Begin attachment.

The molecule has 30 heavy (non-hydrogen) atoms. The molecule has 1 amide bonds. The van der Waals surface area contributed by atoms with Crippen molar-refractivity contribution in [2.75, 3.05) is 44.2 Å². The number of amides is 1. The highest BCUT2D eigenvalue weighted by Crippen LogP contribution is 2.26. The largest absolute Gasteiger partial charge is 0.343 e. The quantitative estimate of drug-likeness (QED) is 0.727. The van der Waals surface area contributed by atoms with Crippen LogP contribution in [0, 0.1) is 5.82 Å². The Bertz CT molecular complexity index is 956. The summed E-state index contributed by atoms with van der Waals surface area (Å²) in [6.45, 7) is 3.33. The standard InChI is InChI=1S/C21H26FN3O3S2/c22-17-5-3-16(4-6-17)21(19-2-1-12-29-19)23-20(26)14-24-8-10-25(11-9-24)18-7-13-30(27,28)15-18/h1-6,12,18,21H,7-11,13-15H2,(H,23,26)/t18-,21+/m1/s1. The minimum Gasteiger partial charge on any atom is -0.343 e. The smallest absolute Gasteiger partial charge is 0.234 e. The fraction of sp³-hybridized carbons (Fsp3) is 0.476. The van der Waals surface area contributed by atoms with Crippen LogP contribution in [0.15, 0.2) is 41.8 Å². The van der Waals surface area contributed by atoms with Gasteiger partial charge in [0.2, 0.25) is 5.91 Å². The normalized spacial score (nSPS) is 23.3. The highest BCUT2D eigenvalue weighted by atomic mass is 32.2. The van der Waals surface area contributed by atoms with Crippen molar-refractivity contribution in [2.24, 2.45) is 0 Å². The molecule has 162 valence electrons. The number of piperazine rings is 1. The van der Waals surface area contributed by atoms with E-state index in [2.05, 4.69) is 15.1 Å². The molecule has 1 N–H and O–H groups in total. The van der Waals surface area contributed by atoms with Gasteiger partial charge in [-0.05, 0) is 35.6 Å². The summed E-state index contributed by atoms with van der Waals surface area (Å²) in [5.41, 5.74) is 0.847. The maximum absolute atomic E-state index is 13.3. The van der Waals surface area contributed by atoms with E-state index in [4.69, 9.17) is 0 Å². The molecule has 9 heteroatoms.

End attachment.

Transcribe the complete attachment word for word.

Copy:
The molecule has 30 heavy (non-hydrogen) atoms. The molecule has 1 amide bonds. The van der Waals surface area contributed by atoms with Crippen molar-refractivity contribution in [2.75, 3.05) is 44.2 Å². The number of amides is 1. The highest BCUT2D eigenvalue weighted by Crippen LogP contribution is 2.26. The largest absolute Gasteiger partial charge is 0.343 e. The quantitative estimate of drug-likeness (QED) is 0.727. The van der Waals surface area contributed by atoms with Crippen LogP contribution in [0, 0.1) is 5.82 Å². The Bertz CT molecular complexity index is 956. The summed E-state index contributed by atoms with van der Waals surface area (Å²) in [6.45, 7) is 3.33. The standard InChI is InChI=1S/C21H26FN3O3S2/c22-17-5-3-16(4-6-17)21(19-2-1-12-29-19)23-20(26)14-24-8-10-25(11-9-24)18-7-13-30(27,28)15-18/h1-6,12,18,21H,7-11,13-15H2,(H,23,26)/t18-,21+/m1/s1. The minimum Gasteiger partial charge on any atom is -0.343 e. The smallest absolute Gasteiger partial charge is 0.234 e. The fraction of sp³-hybridized carbons (Fsp3) is 0.476. The van der Waals surface area contributed by atoms with Crippen LogP contribution in [0.15, 0.2) is 41.8 Å². The van der Waals surface area contributed by atoms with Gasteiger partial charge in [0.2, 0.25) is 5.91 Å². The normalized spacial score (nSPS) is 23.3. The highest BCUT2D eigenvalue weighted by atomic mass is 32.2. The van der Waals surface area contributed by atoms with Crippen molar-refractivity contribution in [2.24, 2.45) is 0 Å². The molecule has 162 valence electrons. The number of piperazine rings is 1. The van der Waals surface area contributed by atoms with E-state index in [2.05, 4.69) is 15.1 Å². The molecule has 1 N–H and O–H groups in total. The van der Waals surface area contributed by atoms with Gasteiger partial charge in [-0.05, 0) is 35.6 Å². The summed E-state index contributed by atoms with van der Waals surface area (Å²) in [5.41, 5.74) is 0.847. The maximum absolute atomic E-state index is 13.3. The van der Waals surface area contributed by atoms with E-state index in [4.69, 9.17) is 0 Å². The molecule has 9 heteroatoms.